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2 September 2021updated 17 Jan 2024 6:13am

Remainers lost the argument on free movement – and the UK is paying the price

The labour shortage crisis exposes the cost of Brexit but we should not pretend there was an easy alternative.

By David Gauke

My local Indian restaurant has always had a thriving takeaway service. Similar to many such establishments, it had to rely upon it when we entered lockdown 18 months ago and the restaurant was closed. Now, the restrictions have been lifted but the restaurant remains closed. On my last visit to pick up our Friday evening curry, I asked the owner why. “We can’t get the staff” was the answer.

It is a familiar story. Employers are struggling to recruit and retain staff, resulting in services to customers being reduced. The most eye-catching example has been the shortage of lorry drivers which is resulting in empty supermarket shelves and other supply chain problems.

Not all of the labour shortages can be attributed to Brexit. The pandemic has resulted in some young people staying in education longer, some older people are deciding to retire earlier and some people of working age have got used to spending less time at work and are quite content to keep it that way. In the case of lorry drivers, 25,000 fewer people obtained an HGV license in 2020 compared to the year before. But it would be absurd to deny that Brexit has had a very significant impact upon the labour supply and that we are beginning to see the consequences.

Again, looking at HGV drivers, according to the Office for National Statistics, the number of EU lorry drivers in the UK has fallen around 15,000 – a third – since we left the EU. Given the shortage of newly qualified UK drivers, we might have expected the number of EU drivers to have increased not fallen but for Brexit.

There is, of course, an argument that the labour supply shortages will benefit some UK workers who will no longer face the same level of foreign competition. James Bloodworth made that point on these pages, describing how his HGV driving brother-in-law will be able to earn more. But in aggregate, the consequences for the economy of suddenly restricting labour supply in the way that we have are bound to be negative. Even if we look just at the consequences for the low paid as a whole (who, it is argued, lose out from competition from “low-skilled” immigrant workers), lower economic growth, worsening public finances and higher inflation will not make a happy combination for most.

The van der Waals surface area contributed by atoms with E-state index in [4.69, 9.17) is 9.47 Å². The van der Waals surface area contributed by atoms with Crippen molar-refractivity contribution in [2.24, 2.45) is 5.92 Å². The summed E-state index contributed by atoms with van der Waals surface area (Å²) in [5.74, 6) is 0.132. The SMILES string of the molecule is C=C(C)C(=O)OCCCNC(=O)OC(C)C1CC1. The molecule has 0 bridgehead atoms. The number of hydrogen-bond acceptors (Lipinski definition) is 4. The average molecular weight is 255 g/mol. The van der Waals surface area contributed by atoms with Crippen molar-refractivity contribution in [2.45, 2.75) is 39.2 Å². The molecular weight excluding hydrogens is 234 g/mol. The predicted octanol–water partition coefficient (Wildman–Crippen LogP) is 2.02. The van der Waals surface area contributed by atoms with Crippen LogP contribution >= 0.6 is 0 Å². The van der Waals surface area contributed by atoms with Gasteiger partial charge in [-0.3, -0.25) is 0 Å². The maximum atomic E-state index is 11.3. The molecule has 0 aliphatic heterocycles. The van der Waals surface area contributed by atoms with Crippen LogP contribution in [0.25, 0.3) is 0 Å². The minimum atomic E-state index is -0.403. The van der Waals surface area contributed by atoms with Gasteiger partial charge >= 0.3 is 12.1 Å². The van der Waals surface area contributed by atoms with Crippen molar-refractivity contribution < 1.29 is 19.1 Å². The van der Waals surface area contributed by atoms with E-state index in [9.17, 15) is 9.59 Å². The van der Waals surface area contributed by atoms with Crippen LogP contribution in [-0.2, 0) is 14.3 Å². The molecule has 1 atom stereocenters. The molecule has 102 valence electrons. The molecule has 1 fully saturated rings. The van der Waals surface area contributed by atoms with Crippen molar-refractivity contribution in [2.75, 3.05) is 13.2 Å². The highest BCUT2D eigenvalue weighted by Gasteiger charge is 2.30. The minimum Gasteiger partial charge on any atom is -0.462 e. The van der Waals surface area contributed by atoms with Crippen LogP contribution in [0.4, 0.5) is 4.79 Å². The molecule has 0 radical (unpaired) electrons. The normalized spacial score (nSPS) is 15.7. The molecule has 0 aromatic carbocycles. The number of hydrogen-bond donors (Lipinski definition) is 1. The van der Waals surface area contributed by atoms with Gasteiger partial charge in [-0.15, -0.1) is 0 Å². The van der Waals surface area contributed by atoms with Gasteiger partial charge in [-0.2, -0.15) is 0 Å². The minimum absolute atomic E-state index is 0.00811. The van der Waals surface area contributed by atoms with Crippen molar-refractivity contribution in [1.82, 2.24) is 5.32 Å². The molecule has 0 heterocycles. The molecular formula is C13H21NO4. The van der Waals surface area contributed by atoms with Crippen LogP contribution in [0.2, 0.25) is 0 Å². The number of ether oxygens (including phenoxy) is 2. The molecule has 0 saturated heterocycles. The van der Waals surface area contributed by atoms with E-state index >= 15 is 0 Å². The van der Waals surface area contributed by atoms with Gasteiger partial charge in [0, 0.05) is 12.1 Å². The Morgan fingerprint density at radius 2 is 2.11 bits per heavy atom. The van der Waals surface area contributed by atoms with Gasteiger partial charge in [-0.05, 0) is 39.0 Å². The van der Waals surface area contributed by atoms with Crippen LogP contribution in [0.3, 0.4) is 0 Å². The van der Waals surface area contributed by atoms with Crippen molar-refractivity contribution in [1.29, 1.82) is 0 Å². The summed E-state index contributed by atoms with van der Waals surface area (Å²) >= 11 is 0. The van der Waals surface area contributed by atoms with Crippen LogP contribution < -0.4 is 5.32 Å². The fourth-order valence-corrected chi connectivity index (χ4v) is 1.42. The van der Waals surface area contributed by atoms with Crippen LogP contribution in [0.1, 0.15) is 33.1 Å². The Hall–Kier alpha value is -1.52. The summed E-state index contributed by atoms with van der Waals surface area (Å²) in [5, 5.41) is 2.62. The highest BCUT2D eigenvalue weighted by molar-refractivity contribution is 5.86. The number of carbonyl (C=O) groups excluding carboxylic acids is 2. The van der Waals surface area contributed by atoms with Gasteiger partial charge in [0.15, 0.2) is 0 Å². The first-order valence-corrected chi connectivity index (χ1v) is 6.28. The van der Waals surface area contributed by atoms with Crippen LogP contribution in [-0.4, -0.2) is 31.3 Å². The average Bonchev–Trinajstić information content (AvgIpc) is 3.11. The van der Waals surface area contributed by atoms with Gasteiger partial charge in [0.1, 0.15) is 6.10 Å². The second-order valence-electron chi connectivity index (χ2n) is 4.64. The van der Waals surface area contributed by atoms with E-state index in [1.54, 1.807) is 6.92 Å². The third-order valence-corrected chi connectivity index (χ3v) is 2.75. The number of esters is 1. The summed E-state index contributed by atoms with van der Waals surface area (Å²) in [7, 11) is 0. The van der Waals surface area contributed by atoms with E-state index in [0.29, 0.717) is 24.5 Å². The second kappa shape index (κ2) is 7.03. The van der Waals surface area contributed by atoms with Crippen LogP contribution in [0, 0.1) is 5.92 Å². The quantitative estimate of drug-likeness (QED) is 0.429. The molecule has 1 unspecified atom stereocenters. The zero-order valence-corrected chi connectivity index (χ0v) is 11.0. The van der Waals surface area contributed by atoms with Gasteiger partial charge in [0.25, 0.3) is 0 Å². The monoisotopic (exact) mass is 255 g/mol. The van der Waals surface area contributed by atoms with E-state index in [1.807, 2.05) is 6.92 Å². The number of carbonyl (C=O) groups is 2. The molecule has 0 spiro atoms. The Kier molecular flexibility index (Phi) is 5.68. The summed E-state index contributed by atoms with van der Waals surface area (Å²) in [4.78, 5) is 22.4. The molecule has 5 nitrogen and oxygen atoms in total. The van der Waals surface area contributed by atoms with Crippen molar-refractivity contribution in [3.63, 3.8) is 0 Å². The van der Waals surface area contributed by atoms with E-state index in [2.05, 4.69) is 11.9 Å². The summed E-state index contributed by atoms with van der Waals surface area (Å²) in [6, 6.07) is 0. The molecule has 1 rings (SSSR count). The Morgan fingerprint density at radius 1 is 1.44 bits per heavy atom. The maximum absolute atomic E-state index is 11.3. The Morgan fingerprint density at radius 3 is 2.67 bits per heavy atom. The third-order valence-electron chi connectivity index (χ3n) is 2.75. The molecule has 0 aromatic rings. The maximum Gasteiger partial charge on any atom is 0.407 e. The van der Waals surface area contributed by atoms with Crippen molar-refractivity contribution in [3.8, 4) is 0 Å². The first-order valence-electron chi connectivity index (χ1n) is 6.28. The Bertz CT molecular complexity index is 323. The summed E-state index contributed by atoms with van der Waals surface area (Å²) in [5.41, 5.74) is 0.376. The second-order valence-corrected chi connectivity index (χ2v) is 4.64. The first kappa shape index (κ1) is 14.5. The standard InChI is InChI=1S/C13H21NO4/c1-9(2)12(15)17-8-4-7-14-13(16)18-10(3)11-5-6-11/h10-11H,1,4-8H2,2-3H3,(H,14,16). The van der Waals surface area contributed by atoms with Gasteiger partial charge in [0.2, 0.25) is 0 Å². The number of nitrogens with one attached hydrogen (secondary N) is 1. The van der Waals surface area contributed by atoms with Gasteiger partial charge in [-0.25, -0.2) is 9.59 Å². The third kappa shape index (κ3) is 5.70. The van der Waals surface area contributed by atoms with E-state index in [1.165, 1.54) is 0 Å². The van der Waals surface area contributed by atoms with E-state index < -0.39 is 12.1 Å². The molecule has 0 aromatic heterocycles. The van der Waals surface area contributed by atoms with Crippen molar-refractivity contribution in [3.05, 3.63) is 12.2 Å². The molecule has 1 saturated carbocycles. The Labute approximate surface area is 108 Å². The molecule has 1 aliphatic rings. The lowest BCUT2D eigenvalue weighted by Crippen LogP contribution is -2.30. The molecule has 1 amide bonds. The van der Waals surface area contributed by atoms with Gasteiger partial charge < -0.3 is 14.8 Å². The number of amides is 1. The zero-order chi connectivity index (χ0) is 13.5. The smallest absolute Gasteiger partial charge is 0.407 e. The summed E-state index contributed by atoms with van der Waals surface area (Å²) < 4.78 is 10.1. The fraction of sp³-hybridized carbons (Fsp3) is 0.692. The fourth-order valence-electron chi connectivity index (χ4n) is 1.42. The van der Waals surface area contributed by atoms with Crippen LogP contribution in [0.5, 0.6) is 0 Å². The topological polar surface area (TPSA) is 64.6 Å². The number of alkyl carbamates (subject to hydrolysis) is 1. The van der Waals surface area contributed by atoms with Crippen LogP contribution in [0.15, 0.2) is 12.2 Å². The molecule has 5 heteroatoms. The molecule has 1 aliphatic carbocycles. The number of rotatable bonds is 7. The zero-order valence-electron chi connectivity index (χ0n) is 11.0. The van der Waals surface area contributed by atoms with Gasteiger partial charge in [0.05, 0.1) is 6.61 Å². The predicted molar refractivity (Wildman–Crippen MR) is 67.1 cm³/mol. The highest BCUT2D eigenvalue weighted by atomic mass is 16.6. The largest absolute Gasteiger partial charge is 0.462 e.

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The current situation ought to be a source of embarrassment for a government. Contrary to the promises that all would run smoothly or even that food prices would fall as we removed tariffs for non-EU trade, we start to see the visible manifestation of our new relationship. And we have not even begun to check imports from the EU, something which is due to commence next month unless there is a further delay.

All of this is true. But the situation also raises some difficult questions for those of us who think that we need a closer relationship with the EU than is provided by the Brexit trade agreement. Sanitary and phytosanitary alignment, for example, would reduce border checks between Great Britain and Northern Ireland but this and other targeted and incremental measures to address the shortcomings of the current trade deal would not solve our current labour shortages.

[See also: The young should not foot the social care bill – pensioners must contribute too]

The fundamental issue here is that our problems stem from ending freedom of movement of people and, in the view of most of those who voted Leave (and quite a few of those who didn’t), ending freedom of movement was central to what Brexit was all about.

This brings us to the dismal history of our departure from the EU. Nigel Farage, from 2004, turned the debate about our membership of the EU into a debate about immigration; David Cameron, in his EU renegotiations, set out unrealistic objectives in reforming freedom of movement and failing to achieve them put the Remain side on the defensive; Vote Leave focused relentlessly on immigration in the closing weeks of the referendum campaign; Theresa May concluded that any deal with the EU that meant we did not end freedom of movement would not be accepted as delivering Brexit which meant leaving the single market. This was a choice that came with a considerable economic cost but even that was insufficient to satisfy Brexiteer MPs and voters.

To be clear, I supported May’s deal and think that the country would be in a much better position than it is now had it succeeded. But on the specific issue of labour shortages, it is hard to deny that we would be in much the same position had her deal gone through.

Only if we had embraced a Norway-style relationship and membership of the European Economic Area would we have avoided this issue. Again, that is economically a much better outcome than what we currently have but it is a model easy to attack – we would be “rule-takers” with “no voice around the table”, it would make Brexit “pointless”.

Brexit does not need to be as damaging as it is proving to be but the current labour shortages highlight that even a more pragmatic approach would come at a cost. And that provides a challenge for those wanting an improved relationship because unless we have a much closer relationship – with all that that entails – not every major Brexit problem is solved. When it comes to our relationship with the EU, the middle ground is very hard to defend.

[See also: How to solve English cricket’s summer problem]

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